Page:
Refractive surgery covers a lot of possibilities. Treatments now exist for myopia (near-sightedness), hyperopia (far-sightedness), astigmatism and presbyopia. Refractive surgery options include PRK, LASIK, LASEK, Epi-LASIK, Implantable Contact Lens (ICL), Kamra and Raindrop Lens Implants for both presbyopia correction and cataract surgery.
What types of patients do you see that usually undergo refractive surgery? Are there particular requirements that have to be met in order to qualify for refractive surgery?
For typical vision correction including PRK and LASIK, there are four basic parameters that are followed, including age, refractive error, corneal thickness/topography, and pupil size. As a general rule, younger patients, but over the age of 18, near-sighted, thick/regular corneas and smaller pupil size patients are better candidates. Any of these parameters that change more and more will potentially affect the quality of results, but it’s not to say something cannot be done.
How long is the typical recovery process for a patient who has undergone any of these surgeries?
LASIK patients generally recover the fastest, with immediate visual improvement and complete healing around two to four weeks. PRK patients wear a bandage contact lens for about a week and have to stay on drops much longer, less frequently dosed over time, but can last anywhere from two to three months. Cataract surgery patients are on drops for about a month as well. Most patients see better one day after surgery and are more or less visually stable by about one to two weeks.
Have any of these procedures changed over the years in regards to technology, recovery time, etc.?
Everything has improved significantly over the time, and the most dramatic improvement is with cataract surgery. Our capability of calculating implant lens powers and manufacturing them for a premium experience with astigmatism correction, multi-focal and/or accommodative options have tremendously improved patient outcomes as well as expectations. A fairly short time ago it was still acceptable and even desirable to merely remove the cataract without complications and fully correct the vision with bifocals afterwards. Now, if there is patient desire and all testing parameters are stable, then vision even better than 20/20 is possible without glasses after surgery now. Additionally, the newest excimer laser for refractive surgery is allowing more patients to qualify for PRK and LASIK now than ever before with larger amounts of prescription.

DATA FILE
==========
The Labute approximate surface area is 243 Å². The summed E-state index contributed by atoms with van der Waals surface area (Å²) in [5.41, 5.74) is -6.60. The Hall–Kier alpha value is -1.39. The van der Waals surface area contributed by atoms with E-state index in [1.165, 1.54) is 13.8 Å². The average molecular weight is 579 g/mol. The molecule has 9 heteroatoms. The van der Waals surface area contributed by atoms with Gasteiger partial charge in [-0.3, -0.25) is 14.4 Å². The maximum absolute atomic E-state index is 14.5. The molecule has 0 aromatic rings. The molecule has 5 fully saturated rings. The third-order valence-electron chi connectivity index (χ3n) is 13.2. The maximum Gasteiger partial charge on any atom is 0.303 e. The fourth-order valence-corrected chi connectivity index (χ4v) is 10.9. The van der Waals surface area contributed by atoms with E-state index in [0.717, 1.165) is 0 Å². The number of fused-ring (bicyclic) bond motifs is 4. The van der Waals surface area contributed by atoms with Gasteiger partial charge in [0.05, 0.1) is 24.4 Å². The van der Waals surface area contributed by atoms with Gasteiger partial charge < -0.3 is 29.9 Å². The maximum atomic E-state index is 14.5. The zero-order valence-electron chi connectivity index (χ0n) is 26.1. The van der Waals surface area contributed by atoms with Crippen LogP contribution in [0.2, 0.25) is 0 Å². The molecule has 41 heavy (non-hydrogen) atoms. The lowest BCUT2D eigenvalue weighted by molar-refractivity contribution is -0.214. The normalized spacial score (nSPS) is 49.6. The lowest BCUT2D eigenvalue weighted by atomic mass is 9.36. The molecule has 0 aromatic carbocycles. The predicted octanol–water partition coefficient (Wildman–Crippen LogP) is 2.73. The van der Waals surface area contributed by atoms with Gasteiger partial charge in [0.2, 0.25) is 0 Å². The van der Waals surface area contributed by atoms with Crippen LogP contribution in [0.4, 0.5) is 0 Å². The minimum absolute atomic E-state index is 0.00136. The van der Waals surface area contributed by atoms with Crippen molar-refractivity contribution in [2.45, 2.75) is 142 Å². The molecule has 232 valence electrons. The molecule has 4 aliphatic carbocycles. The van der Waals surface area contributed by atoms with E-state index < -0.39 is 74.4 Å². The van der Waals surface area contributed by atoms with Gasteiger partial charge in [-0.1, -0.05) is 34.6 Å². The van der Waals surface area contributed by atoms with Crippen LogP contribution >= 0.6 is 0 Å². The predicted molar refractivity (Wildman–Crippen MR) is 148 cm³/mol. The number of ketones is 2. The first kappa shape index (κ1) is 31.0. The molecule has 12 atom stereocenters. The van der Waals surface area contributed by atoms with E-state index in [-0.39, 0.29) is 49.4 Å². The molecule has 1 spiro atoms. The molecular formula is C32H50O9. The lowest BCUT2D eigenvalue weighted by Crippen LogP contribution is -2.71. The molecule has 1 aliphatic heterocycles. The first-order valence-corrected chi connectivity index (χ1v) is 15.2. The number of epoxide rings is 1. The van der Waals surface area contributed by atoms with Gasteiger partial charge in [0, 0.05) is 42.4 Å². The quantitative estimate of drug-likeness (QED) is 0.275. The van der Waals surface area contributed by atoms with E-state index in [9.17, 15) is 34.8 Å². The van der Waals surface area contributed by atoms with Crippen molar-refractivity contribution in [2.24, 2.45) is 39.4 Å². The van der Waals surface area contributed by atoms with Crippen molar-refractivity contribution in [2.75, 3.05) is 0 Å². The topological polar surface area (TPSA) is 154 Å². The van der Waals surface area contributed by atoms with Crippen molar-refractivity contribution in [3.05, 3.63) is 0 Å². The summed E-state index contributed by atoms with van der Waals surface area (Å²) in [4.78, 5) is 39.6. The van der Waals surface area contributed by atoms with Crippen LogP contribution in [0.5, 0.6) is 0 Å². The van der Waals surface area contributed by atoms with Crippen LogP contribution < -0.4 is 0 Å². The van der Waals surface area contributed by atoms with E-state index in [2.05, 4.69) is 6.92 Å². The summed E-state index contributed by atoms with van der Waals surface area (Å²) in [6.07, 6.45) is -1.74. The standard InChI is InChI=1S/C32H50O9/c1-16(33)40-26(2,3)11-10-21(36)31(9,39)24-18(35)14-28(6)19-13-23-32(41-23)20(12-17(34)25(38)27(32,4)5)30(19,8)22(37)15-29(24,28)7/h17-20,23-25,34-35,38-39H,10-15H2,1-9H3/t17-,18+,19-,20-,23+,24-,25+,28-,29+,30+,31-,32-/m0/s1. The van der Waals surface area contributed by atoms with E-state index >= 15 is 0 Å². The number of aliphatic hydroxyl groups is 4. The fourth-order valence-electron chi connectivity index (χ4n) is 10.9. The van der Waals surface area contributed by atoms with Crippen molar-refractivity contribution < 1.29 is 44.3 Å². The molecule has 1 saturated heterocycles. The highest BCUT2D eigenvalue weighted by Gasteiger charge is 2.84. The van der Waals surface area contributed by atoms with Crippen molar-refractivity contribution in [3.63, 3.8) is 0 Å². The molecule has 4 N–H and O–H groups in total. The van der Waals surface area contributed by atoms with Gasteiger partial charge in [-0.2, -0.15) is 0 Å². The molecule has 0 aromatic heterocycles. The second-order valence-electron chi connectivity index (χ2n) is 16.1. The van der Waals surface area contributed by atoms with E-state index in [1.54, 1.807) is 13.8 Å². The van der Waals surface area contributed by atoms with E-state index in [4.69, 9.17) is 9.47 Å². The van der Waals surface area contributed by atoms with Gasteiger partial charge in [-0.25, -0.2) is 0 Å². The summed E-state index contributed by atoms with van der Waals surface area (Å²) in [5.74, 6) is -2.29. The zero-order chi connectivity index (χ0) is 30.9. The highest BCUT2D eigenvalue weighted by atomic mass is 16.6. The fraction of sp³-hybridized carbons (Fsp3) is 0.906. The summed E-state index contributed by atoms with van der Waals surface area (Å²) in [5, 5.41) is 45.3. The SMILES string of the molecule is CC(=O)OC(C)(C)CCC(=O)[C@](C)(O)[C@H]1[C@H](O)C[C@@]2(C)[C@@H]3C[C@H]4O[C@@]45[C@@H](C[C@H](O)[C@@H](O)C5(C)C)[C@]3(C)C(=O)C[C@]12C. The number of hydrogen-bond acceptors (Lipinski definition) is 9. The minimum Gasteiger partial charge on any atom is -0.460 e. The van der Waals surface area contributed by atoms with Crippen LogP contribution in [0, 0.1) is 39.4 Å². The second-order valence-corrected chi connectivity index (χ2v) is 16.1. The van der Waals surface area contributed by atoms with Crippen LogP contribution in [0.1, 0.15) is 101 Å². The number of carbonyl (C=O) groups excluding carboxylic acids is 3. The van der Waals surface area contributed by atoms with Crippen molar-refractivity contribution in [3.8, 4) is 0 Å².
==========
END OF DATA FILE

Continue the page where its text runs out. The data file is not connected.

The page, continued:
For those that may opt out of surgical or corrective procedures, can you describe the premium lenses you mentioned?
There are a wide range of implant lenses available, including:
¦ Standard monofocal implant lenses: Patients may require some prescription at a distance, but mostly for reading.
¦ Astigmatism Correcting Lenses: Better uncorrected (without glasses) vision at either distance or near, need glasses for one or the other.
¦ Multi-focal Lenses (Tecnis multifocal or Restor): Very good unaided vision at all distances—distance, intermediate and reading. Diffractive or extended range of vision lenses that work very well, and are sometimes associated with some night glare initially, but usually subsides over time.
¦ Multi-focal/Astigmatism (Abbot Symfony): A combination of the previous two.
¦ Accommodative Lenses (Crystalens/Trualign): Lens actually moves inside the eye to change focal point, with oftentimes less glare, but can undercorrect near vision.
Are there any other options or particular medications you offer to patients to treat chronic dry eye symptoms?
Typical eye drop therapy includes artificial tears, and there are many to choose from depending on specific patient needs. Others include topical anti-inflammatories such as steroids and nonsteroidal drops, Restasis and Xiidra.
Bucks Eye Specialists
Bucks Eye Specialists
301 Oxford Valley Road, Suite 801-A
Published (and copyrighted) in Suburban Life Magazine, May, 2017.